Five Foods To Try In Germany
As I’ve mentioned previously, I’m truly happy I finally made it to Germany last year and have no idea why it took me as long as it did! Although I did find the food to be incredibly rich and heavy, I still thoroughly enjoyed it (the irony is, I found Czech food in comparison to be a bit lighter which is comical since Czech cuisine is known for being heavy!). Due to my short time there, I didn’t get to try nearly everything I would have liked, but here are five foods I would highly recommend to first-time visitors.
Fittingly enough, our last night in Munich resulted in our most local dining experience thanks to a protest that was taking place in the direction we were originally going to go for dinner. The restaurant’s dining room was completely full (the Germans apparently like to dine lateish) and just as we were going to leave, the hostess said there was space in the bier garden. Not wanting to simply have a pretzel and beer out there, I asked if we could sit and order from the regular menu and she said yes. So off we went (albeit with your stereotypically slow European service). As it was nearing 9 PM, I suggested we split some items (this was met with a lot of consternation; a man, no matter the nationality, doesn’t split), and grudgingly that was accepted. One of them was Leberkäse, which means liver cheese when literally translated. I know what you’re thinking, liver cheese? But have no worries, there’s no liver in this. It consists of corned beef, pork, bacon, and onions, and is made by grinding the ingredients very fine and then baking it as a loaf in a bread pan until the top achieves a crunchy brown crust. It’s similar to meatloaf in terms of its look and preparation and is a specialty item found in southern Germany as well as parts of Austria and Switzerland. It resembles bologna but trust me when I say it tastes a whole lot better than your standard bologna sandwich. And yes, it’s often served with a fried egg on top.
My first meal in Germany was sauerbraten, a traditional German-style pot roast that is usually made with beef but can also be prepared with venison, lamb, mutton, or pork. It has an extremely distinct taste, thanks notably to its name-sauer in German means sour and braten is roast meat. Before it’s prepared, the meat is marinated for several days in a combination of vinegar or wine, water, herbs, spices, and seasonings. Marinating the meat for that amount of time allows it to become tender (usually a tougher piece of meat is used). These are typically served with potato dumplings (not the potato dumplings you’re used to, most likely) which I also got to sample. If you’re not huge into the whole “sausage scene” or have tired of it, try the sauerbraten. It’s like you’re having Sunday dinner at your grandmother’s, German-style.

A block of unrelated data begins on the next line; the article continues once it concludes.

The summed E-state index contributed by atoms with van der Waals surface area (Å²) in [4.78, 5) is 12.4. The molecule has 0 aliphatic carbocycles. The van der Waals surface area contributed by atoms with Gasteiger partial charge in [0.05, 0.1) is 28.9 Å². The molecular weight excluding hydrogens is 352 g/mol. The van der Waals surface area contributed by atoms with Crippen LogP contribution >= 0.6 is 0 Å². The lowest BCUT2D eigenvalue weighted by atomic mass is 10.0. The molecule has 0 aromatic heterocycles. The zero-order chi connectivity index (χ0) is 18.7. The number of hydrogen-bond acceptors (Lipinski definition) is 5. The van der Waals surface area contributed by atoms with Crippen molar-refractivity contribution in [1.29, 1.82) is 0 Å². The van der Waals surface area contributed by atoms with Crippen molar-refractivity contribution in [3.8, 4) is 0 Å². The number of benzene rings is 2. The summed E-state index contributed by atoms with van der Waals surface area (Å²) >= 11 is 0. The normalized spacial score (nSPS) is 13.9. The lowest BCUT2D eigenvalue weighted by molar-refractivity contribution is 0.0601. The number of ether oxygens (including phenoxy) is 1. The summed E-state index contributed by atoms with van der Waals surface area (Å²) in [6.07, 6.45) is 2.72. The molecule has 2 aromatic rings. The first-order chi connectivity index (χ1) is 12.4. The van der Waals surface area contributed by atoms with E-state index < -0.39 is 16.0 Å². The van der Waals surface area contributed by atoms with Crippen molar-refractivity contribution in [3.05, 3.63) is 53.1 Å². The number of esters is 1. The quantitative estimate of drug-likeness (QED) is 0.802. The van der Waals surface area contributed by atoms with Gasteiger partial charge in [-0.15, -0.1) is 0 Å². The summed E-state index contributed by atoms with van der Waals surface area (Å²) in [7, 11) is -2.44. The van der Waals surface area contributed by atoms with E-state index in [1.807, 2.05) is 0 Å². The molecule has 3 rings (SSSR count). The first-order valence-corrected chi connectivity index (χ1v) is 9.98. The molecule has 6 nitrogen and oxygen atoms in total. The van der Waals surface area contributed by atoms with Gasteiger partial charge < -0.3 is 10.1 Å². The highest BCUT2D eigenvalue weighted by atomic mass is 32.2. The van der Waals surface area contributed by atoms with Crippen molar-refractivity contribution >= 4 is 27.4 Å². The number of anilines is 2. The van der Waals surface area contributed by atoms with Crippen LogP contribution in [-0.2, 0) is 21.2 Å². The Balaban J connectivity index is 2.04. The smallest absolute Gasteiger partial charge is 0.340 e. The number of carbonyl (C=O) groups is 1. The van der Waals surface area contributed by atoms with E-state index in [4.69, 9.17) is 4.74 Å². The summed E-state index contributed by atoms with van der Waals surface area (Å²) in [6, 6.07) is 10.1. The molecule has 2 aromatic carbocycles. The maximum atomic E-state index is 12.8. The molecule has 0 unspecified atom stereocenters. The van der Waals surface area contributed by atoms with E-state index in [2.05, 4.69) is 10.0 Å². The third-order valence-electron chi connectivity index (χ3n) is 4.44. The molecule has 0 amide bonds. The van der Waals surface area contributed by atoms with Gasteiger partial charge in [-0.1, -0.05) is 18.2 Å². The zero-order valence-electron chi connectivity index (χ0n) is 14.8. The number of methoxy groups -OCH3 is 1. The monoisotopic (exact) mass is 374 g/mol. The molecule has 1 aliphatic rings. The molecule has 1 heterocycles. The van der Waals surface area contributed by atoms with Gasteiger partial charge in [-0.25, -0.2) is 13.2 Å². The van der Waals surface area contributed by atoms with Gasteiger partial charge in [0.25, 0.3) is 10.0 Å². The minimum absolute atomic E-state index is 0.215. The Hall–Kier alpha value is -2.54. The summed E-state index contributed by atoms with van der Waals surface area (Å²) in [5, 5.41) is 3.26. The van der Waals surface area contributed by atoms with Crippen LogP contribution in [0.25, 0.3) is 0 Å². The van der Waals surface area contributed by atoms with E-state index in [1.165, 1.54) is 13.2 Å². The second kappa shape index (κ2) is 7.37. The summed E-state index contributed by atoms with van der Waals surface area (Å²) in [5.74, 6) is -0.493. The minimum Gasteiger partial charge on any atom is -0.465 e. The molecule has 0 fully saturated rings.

Okay, so strudel of any kind is not unique to Germany (it’s totally a Central European thing although the question is, who makes the BEST strudel). But that doesn’t mean you won’t have ample opportunity to try it while there. We had apple strudel twice in Germany and each time was amazing. Who doesn’t love a sweet pastry laden with sweetened apple filling? Oh, and the cream, musn’t forget about fresh “out of the cow” cream (hopefully you get my meaning there).
Wursts (otherwise known as German sausage)
You’re in Germany, so be prepared for tons of wurst. If you thought there was just one or two, think again. There are dozens of wurst options (click here if you don’t believe me). In fact there’s a restaurant in Munich called “Bratwurstherzl” which serves traditional Bavarian-Fraconian fare and is famous for its Nuremberg wursts (just like with Mexico and its mole, different regions/cities in Germany are known for their wursts). Nuremberg wursts are made with marjoram.
I’m particular to the Weisswurst, a type of breakfast sausage that is white and is made from minced veal and pork back bacon. Knockwurst (or knackwurst) is from northern Germany and as part of its creation process, the sausages are aged for two to five days then smoked over oak wood. They’re usually prepared highly seasoned. In short, Germans take their wurst quite seriously.
Schweinshaxe (pork knuckle)
This was the dish I looked most forward to trying and it did not disappoint. Although given the nickname of pork knuckle, it’s really just a roasted ham hock. Although today it’s widely popular at all the tourist eateries in Bavarian cities (it was also on the menu in the Czech Republic), at one time it was considered “poor man’s food.” This describes those cuts of meats that were inexpensive and the only things destitute people could afford. On a cooking level, inexpensive cuts usually require longer preparation times. It’s usually marinated for days and then roasted at low temperature for a couple of hours. I had Schweinshaxe at one of Munich’s most well known restaurants for it, Haxnbauer I’m Scholastikahaus, which shows the roasting schweinshaxe from the street. You know you’re getting close to it when you can smell its delicious aroma.
And an honorable mention goes to the German bretzel which is truly eaten at every meal and is like the Mexican tortilla in that regard. They’re also infinitely healthier than the pretzels you get at German restaurants here in the United States -they’re not dripping in butter and grease.
While not as elegant as French cuisine or as innovative as Spanish, German fare is all about the comfort and it won’t disappoint. Just factor a lot of walking into your itinerary to offset the many calories you will undoubtedly consume.